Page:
Friday, September 22, 2006

What You Get for Marriage Equality, 3 of 3

III. The Miscellaneous and Intangible

1--Give more gays a greater stake in society. Coupling up and making a home is important to most all humans, but, for gays, the natural path to that joy is made complicated, unworkably so for many. Those who have committed marriages and family often put their kids and their caretaker above every other want, above even their self-preservation. They go to work and work hard for their family, even to jobs they can’t stand. Making this basic human need and motivation more difficult for such people, often damages them, and decreases their productivity. Simply, the more difficult it's made for a person to gain a stake in society, the more damage done to society.

2--Stop the whining, and waste. “Pride” events, all those speeches and platitudes on both sides, all the campaign $ spent? What a waste. Wouldn’t it be great to be gay in the same way one is a brunet? How much time have I spent writing on this? But the conflict has to find a conclusion, particularly as the gay baby boom makes it way through the schools. The choice will be to make it a non-issue or a huge issue, as everyone had to deal with their friends or family members who are either gay or with gay couples as parents in their genealogy. Such people won't stop fighting for equal treatment under the law for their families, no human group would. The waste will simply continue until either draconian measures are put in place and there are no more of our families, or equal rights are given. But the non-issue costs less in time, money, and ethics.

3--Uphold our cultural values. It’s very odd to me that one side of this fight will go on and on about morals and moral relativism, while the other seems timid in comparison. The Judeo-Christian values I was raised on and treasure are fuelling both sides of this fight; gays would otherwise be nowhere. There is no steady state with the present popular ethics on this issue. It’s the “no gay relationships” norm vs. the “freedom, justice, equality, empathy, Golden Rule” norms, and they will all fall into a stable order, as other moral quandaries have. No judge or politician can stop it, only slow it. In fact, if the Massachusetts Constitution didn’t have equal rights, regardless of a citizen’s sex, spelled out in it, put there by the people, there would likely be no gay marriage in the US at all. If the any US state wants to demote that ideal for another, make an exception, they can and will by ballot, and there is nothing gays can do to stop them. We are, again, at the feet of the masses, and can only hope and do our best.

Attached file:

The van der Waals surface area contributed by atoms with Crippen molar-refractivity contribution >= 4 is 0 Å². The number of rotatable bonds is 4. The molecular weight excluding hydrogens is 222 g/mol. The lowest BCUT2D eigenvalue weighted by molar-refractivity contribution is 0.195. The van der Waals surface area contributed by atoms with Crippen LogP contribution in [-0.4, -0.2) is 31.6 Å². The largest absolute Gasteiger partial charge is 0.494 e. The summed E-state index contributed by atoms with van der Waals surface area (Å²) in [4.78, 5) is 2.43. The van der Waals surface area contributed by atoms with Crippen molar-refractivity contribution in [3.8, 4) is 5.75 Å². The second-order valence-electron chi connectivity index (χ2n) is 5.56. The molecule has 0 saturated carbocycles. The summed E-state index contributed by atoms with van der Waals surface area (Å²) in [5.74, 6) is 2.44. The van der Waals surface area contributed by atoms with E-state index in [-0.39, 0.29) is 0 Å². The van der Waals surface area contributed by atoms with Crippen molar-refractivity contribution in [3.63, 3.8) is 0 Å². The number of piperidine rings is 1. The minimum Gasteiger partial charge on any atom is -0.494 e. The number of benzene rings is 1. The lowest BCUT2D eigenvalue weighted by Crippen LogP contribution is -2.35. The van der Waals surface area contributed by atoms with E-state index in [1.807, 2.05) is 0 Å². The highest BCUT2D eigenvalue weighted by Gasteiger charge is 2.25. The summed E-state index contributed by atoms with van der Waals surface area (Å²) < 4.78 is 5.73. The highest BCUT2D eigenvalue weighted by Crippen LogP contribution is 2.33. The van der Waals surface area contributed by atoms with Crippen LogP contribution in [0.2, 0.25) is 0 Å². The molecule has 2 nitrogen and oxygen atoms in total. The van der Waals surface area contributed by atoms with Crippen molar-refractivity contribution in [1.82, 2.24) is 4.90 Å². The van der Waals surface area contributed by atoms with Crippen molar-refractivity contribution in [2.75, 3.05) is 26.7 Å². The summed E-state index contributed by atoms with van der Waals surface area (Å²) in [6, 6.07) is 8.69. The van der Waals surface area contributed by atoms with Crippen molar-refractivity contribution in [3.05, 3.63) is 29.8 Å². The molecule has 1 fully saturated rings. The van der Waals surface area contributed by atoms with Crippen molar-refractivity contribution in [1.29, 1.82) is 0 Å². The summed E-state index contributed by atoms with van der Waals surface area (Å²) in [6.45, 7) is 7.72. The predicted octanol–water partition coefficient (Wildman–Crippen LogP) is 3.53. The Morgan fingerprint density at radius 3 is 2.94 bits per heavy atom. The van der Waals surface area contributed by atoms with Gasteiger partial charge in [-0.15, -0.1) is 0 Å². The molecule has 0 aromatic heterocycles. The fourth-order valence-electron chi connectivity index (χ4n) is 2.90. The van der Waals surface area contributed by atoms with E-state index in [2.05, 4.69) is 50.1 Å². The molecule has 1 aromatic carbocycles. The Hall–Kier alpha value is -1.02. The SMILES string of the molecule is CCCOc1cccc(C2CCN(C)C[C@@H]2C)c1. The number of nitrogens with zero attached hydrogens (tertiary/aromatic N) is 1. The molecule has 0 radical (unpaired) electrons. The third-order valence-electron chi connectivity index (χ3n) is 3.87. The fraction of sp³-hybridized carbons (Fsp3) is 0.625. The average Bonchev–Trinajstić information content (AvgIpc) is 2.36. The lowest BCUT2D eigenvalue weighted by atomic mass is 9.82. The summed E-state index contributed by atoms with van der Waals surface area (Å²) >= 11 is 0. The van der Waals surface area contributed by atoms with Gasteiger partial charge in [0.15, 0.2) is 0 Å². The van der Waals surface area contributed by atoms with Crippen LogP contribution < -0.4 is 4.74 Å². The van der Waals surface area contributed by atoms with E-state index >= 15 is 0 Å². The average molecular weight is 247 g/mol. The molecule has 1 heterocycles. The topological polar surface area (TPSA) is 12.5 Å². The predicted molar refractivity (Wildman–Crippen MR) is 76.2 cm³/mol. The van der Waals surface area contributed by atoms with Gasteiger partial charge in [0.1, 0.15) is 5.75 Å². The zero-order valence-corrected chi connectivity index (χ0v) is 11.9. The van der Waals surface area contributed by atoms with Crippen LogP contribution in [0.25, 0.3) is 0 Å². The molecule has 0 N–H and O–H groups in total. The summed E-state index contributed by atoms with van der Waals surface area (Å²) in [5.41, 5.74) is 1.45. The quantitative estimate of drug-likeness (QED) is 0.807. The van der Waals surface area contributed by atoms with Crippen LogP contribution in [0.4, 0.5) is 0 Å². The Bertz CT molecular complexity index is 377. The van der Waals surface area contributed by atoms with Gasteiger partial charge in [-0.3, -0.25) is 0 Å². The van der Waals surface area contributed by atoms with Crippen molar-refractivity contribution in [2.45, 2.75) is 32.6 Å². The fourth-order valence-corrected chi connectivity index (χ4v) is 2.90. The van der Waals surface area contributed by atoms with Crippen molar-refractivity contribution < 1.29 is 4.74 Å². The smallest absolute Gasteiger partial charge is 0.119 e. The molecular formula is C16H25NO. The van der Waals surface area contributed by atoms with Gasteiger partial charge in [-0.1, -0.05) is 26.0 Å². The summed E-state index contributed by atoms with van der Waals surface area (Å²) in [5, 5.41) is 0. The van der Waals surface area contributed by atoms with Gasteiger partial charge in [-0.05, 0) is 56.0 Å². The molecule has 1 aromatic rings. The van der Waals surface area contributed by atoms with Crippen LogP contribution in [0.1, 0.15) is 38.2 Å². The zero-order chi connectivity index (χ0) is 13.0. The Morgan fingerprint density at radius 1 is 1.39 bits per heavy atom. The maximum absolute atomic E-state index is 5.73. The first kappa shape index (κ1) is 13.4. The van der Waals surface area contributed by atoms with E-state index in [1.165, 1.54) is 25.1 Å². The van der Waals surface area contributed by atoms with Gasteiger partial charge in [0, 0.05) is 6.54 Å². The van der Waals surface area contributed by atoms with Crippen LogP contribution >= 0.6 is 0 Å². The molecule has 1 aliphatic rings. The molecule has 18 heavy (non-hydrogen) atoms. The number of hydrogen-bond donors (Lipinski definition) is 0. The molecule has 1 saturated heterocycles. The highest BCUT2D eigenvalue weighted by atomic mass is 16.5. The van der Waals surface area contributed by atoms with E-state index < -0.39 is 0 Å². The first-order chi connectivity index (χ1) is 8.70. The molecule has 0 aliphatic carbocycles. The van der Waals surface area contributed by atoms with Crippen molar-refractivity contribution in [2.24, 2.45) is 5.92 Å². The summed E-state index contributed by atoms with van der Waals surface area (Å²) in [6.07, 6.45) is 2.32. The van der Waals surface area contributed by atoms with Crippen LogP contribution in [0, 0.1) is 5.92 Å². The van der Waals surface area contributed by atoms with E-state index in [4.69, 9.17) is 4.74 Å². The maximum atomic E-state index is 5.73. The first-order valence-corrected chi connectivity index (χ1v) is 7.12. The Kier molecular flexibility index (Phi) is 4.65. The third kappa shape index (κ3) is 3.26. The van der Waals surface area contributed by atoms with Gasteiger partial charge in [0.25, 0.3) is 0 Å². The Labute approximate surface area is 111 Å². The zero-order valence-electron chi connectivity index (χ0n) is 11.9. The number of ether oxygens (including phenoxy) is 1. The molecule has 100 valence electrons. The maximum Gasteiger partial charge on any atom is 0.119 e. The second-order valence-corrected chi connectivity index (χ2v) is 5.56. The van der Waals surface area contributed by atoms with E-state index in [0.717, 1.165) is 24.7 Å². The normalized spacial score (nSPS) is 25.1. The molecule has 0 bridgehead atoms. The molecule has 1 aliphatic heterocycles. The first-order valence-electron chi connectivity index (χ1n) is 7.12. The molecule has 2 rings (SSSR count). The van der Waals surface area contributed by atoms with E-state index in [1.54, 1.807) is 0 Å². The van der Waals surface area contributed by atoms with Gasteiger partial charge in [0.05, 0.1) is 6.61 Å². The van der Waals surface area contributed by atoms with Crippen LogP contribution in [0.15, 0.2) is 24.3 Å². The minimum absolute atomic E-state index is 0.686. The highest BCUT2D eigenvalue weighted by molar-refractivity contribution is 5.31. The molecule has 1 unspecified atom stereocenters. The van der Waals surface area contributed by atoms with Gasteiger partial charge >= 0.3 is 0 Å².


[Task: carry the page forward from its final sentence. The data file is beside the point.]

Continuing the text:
Society will simply go as far as it wants, even overboard. It’s hard to predict. Children could be taken from their homes and “reeducated” by the government. Gays could be sought out and jailed. Gays could even be treated as if we had shariah law. Or equal treatment could be given for our families. Who knows? But I don't think the politics can remain static here; something must give. I’m clearly betting, hoping, on one set of morals, and I’m actually quite optimistic. Still, we’ll see.

4 comments:

santorio said...

I think there is an inevitability here, mainly because I see and hear a lot of tolerance among teens and 20-somethings. they don't see 'gay rights' as a debate but as a given.

Anonymous said...

I think santorio is absolutely right... and it's why I feel most discriminated against as a Mormon and not as a gay. I hang out with the 20-something crowd, and I love the open-mindedness until it reveals itself for some to be only close-mindedness at the opposite end of the political spectrum.

Scot said...

Santorio, I shouldn’t of left it sounding so pessimistic. I also think things will sort out the way I hope, but there are still concerns. First, where I live, each legislative session we see attempts to whittle away the legal abilities we currently have; last session, for example, a bill was passed to take parental rights and responsibilities from many of our families, stopped only by a veto from the governor. I also worry, in troubled times, there’s a strong human habit of finding scapegoats and gays have, historically, been good for that. If times get tough for the US, for any number of reasons, all bets could be off as to where the politics could go.

Scot said...

L, did I understand your response to santorio correctly? You feel discriminated against because the younger generation sees nondiscrimination against our families as a given?

(Note again where I live :-); I’m sure it’s different there, but how?)